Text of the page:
Legal regulation of illicit drugs

Legal regulation of illicit drugs

For the controlled production, supply and use of illicit drugs

"It may be that I don’t live to see it because I’m already many years old, but I know that someday drugs will be legalized and it will be shown that we were right.”

Gustavo de Grieff, Former Attorney General of Colombia

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This policy only focuses on currently illicit, psycho-active drugs, such as cannabis, heroin, cocaine, amphetamines and other drugs.

Background information/Preamble:

Very short history of prohibition

Prohibition of currently illicit drugs has not always been the case in Australia. Heroin, for example, was legal and a frequently described analgesic in Australia until prohibition the mid-1950s. In its pure form, heroin was also a favoured drug used by doctors, up until the banning of heroin importation in 1953, to help women manage their pain in childbirth because it had no side effects on the baby (see http://www.nuaa.org.au).

It is now widely recognised that the prohibition/criminalisation of non-medical supply, production and use of illegal drugs has been a dismal failure. Heroin use in Australia has in fact increased since prohibition, from five kilograms per million in 1951 to 350 kilograms per million by the late 1990s (see http://www.nuaa.org.au).

Drug prohibition is arbitrary. In some countries, drugs that are banned here, such as cannabis, are legal while in others, drugs that are legal here, such as alcohol, are banned. Alcohol prohibition in the United States in the 1920s led to an increase in criminal violence and corruption, while its ending did not cause a rise in alcoholism.

Nearly 50% of opium is currently legally produced by 18 countries for pharmaceutical purposes and a smaller percentage of legal production of coca and cocaine also takes place (http://www.tdpf.org.uk).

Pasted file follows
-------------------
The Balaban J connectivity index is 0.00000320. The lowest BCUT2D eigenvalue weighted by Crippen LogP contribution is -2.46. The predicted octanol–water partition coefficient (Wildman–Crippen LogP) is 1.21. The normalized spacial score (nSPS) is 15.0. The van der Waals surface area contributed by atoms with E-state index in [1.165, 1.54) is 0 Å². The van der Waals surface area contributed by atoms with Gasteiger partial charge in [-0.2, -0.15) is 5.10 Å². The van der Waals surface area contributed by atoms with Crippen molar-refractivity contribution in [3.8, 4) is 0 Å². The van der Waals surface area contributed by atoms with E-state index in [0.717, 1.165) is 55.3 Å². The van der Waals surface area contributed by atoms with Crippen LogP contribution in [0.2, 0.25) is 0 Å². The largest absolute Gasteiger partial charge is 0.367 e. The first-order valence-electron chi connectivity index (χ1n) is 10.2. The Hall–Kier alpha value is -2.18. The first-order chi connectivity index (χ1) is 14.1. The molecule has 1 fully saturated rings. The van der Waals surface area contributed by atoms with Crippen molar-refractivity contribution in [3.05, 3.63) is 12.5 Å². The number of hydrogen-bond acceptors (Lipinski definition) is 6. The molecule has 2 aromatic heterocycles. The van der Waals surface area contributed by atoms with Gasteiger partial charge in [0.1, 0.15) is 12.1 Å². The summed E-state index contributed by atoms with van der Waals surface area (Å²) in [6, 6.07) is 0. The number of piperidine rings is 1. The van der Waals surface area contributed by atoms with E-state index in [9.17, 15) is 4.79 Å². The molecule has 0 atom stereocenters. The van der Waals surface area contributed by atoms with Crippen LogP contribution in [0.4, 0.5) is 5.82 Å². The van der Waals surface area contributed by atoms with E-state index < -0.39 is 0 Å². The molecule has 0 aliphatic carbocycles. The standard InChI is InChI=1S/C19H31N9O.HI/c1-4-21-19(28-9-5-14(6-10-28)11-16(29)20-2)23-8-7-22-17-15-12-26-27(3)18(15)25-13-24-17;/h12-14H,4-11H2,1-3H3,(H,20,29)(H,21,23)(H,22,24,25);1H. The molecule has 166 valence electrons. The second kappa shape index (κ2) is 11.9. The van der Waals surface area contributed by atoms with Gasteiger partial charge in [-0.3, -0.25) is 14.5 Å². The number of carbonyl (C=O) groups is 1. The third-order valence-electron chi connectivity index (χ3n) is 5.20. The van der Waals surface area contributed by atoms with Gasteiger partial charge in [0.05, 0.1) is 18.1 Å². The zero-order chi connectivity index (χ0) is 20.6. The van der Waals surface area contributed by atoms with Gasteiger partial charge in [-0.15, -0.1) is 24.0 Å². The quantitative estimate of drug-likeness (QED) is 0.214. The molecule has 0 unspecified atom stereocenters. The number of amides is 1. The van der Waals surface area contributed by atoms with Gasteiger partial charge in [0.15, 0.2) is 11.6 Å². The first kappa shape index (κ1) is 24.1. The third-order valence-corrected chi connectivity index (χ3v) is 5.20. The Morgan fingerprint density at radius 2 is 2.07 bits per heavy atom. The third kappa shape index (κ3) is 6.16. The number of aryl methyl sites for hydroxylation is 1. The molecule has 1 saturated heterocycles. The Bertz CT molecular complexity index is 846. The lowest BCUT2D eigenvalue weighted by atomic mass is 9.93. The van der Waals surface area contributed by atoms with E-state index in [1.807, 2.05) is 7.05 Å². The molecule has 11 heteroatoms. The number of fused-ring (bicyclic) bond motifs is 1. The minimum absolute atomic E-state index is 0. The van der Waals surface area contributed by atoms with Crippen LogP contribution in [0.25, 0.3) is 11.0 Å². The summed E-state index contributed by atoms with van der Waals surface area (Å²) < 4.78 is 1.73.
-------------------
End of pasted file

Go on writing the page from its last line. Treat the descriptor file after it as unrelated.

Prohibition and organised crime

Prohibition has led to some drugs becoming high-value commodities, such as heroin and cocaine, which has led to the development of a murderous and criminal industry with profoundly detrimental social, political, environmental and economic consequences.

It is believed that illicit drugs and arms are the biggest items in international trade. Government and police corruption, and law enforcement agents’ involvement in the illegal drug trade, are well documented. Afghanistan, which produces 93% of global illegal opium, is a good case in point.

These negative effects are especially pronounced in producer and trading countries, such as Colombia and Mexico, where tens of thousands of people are murdered every year by the drug mafia or through the ill-conceived “war on drugs” (see http://www.narconews.com).

Prohibition, prison and costs

Prohibition of drugs and tougher sentencing laws have increased the size of our prison population. Even though only around 10% of prisoners are incarcerated for violent crimes, such as assault and murder (http://www.cla.asn.au), Victoria’s prison population has increased by close to 50% over the last decade.

Estimates are that 50-80% of Victorian prisoners have a drug or alcohol dependence, and 44% of sentenced male prisoners and 60% of sentenced female prisoners reported that they had committed their offence(s) under the influence of drugs and/or to support a drug habit (http://www.smartjustice.org.au).

Misguided law and order policies in relation to drug offences have cost taxpayers billions of dollars. Research conducted by the Turning Point Alcohol and Drug Centre, Melbourne, estimated that the Australian government spent $3.2 billion on illicit drugs in 2002-03, of which law enforcement and crime responses accounted for the 75% of expenditure with health and social measures getting less than 25% (see http://www.turningpoint.org.au).

According to government figures, it costs close to $100,000 per year to keep a person in prison and the Victorian government’s annual spending on prisons has increased 186% over the past decade, to $640 million in 2010/11 (http://www.dtf.vic.gov.au)

Prohibition and health

Criminalisation and associated lack of access to clean injecting equipment has helped the spread of infectious illnesses such as hepatitis C and HIV. In Victoria, 40% of prisoners have hepatitis C. Thousands of people have also lost their lives through preventable drug overdoses because the strength and quality of the products are unknown.

Stigma and discrimination associated with illicit drug use has also created real barriers in relation to accessing critical health and social services for drug users. Some people report having unused needles and syringes taken by police and/or used as the basis for threats and harassment (http://www.aivl.org.au).